Association for Behavior Analysis International

The Association for Behavior Analysis International® (ABAI) is a nonprofit membership organization with the mission to contribute to the well-being of society by developing, enhancing, and supporting the growth and vitality of the science of behavior analysis through research, education, and practice.


41st Annual Convention; San Antonio, TX; 2015

Event Details

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Symposium #293
CE Offered: BACB
Diagnostic, Language, and Barriers Assessments for Children with Autism Spectrum Disorder
Monday, May 25, 2015
9:00 AM–9:50 AM
217B (CC)
Area: AUT/PRA; Domain: Service Delivery
Chair: Berenice de la Cruz (Autism Community Network)
CE Instructor: Berenice de la Cruz, Ph.D.
Abstract: Various types of assessments are needed when assessing children with autism spectrum disorder (ASD). This symposium will discuss diagnostic, language, and barrier assessments. Obtaining a medical diagnosis for ASD at an early age is important in order to allow children to obtain early intervention. This symposium will discuss a multidisciplinary diagnostic process for diagnosing young children, ages 2-5, with ASD with an emphasis on the role of the behavior analyst. Data will be presented on agreement between diagnostic tools. Information on common barriers to learning identified in young children with ASD will also be presented. Once children receive a diagnosis of ASD and are referred for ABA therapy, an assessment is needed. Data on the use of functional analysis vs. task analysis of verbal behavior for this assessment process will be presented.
Keyword(s): assessment, diagnostic, functional analysis, verbal behavior
Autism Diagnosis in Children Ages 2-5: DSM IV-TR, DSM 5, and ADOS-2 Agreement
BERENICE DE LA CRUZ (Autism Community Network), Lupe Castaneda (Autism Community Network), Adriana I Sanchez (Autism Community Network), Megan G. Kunze (Autism Community Network)
Abstract: A multidisciplinary team consisting of a developmental pediatrician or licensed psychologist, a speech pathologist, an occupational therapists, and a behavior analyst assessed children ages 2-5 at risk for Autism Spectrum Disorder (ASD). The diagnostic team utilized various measures including the Diagnostics and Statistics Manual of Mental Disorders (IV-TR; DSM IV-TR; American Psychiatric Association [APA], 2000), the Diagnostics and Statistics Manual of Mental Disorders (5th ed; DSM-5; APA, 2013), and the Autism Diagnostic Observation Schedule-Second Edition (ADOS-2; Lord & Rutter, 2012). Children were scores on both DSM IV-TR and DSM 5 criteria. The ADOS-2 is considered the “gold standard” of diagnostic instruments for individuals at risk for ASD. The ADOS-2 measures communication, social interactions, play, and repetitive/restrictive behaviors. The multidisciplinary evaluation process will be described with an emphasis on the role of the behavior analyst. Data on agreement between the DSM IV-TR, DSM 5, ADOS-2 scores, and overall diagnosis for children who underwent comprehensive diagnostic evaluations will be presented.
Learning Barriers in Young Children with Autism Spectrum Disorder
LUPE CASTANEDA (Autism Community Network), Berenice de la Cruz (Autism Community Network), Adriana I Sanchez (Autism Community Network), Megan G. Kunze (Autism Community Network)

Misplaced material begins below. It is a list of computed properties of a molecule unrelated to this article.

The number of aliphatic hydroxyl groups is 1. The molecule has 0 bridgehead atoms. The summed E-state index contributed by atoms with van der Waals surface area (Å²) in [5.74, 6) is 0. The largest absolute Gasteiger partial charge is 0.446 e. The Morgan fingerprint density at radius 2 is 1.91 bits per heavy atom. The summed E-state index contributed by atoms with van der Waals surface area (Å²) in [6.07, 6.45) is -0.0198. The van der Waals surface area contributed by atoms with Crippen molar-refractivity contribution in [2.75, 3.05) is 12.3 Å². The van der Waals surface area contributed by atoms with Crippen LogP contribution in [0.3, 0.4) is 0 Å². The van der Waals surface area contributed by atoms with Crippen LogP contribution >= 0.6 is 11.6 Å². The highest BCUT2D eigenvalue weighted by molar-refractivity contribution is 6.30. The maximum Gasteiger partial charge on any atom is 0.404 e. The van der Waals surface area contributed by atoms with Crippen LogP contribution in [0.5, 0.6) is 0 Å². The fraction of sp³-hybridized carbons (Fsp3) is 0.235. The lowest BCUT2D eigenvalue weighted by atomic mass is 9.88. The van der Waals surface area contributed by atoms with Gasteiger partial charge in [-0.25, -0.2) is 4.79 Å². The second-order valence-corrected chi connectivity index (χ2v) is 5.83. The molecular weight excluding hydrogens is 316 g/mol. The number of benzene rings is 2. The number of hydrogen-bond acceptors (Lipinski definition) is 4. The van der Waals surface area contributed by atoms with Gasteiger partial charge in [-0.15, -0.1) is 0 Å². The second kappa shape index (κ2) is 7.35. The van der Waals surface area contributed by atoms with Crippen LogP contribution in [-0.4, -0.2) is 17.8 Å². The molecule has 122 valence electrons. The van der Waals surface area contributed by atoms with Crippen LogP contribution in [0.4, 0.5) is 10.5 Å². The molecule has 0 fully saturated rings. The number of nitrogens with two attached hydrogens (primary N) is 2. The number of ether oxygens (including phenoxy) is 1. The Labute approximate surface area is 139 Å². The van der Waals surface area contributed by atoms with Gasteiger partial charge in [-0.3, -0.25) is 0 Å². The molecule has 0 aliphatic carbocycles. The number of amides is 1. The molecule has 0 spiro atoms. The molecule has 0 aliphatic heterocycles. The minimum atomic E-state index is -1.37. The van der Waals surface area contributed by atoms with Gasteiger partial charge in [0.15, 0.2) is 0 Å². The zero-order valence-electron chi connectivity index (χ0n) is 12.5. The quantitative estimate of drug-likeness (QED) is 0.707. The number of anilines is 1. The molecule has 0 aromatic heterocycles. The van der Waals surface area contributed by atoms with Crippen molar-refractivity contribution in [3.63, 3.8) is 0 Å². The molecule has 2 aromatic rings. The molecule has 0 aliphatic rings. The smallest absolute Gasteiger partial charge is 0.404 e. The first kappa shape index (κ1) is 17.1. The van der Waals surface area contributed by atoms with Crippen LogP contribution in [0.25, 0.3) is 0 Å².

Abstract: Individuals with autism spectrum disorder (ASD) present with strengths and deficits that affect their overall development. The deficits or “barriers” often impede the development of new skills and should be a primary target of intervention. The Verbal Behavior Milestones and Placement Program (VB-MAPP; Sundberg, 2008) includes a Barriers Assessment that assesses 24 common language and learning barriers in individuals with autism and developmental disabilities. The Barriers Assessment was conducted by a Board Certified Behavior Analyst (BCBA or BCBA-D) or Board Certified Behavior Analyst – Doctorate (BCBA-D) during a comprehensive, multidisciplinary diagnostic evaluation for children ages 2 to 5 at risk for ASD. Data for children diagnosed with ASD during comprehensive evaluations in 2013 and 2014 (N=105) indicate that the most common barriers were defective mands, instructional control, negative behaviors, failure to make eye contact, and defective listener skills. A description of the procedures utilized to identify the common barriers in diagnostic evaluations and discussion of future research in common barriers of children diagnosed with autism will conclude the presentation.
Functional Analyses of Verbal Behavior as an Efficient Alternative to Language Assessment
STEPHANIE CURTIS (The University of Texas at San Antonio), Lee L. Mason (The University of Texas at San Antonio)
Abstract: Learning Skills-Revised (ABLLS-R; Partington, 2006), are frequently employed in clinical settings for both assessment and curricular purposes. However, these tools can take an inordinate amount of time to accurately administer and score, and often exceed the time limitations for assessments allowed by insurance. Lerman et al. (2005) proposed a functional assessment of verbal behavior that may provide an alternative means of expediently measuring the present levels of stimulus control over an individual’s verbal behavior. Extending the procedures described by Lerman and colleagues, we present a comparison of the results between a functional analysis of verbal behavior and corresponding domains from VB-MAPP assessments for children with an autism spectrum disorder diagnosis. Results are presented in terms of a stimulus control ratio among four primary verbal operants: mands, tacts, echoics, and sequelics.



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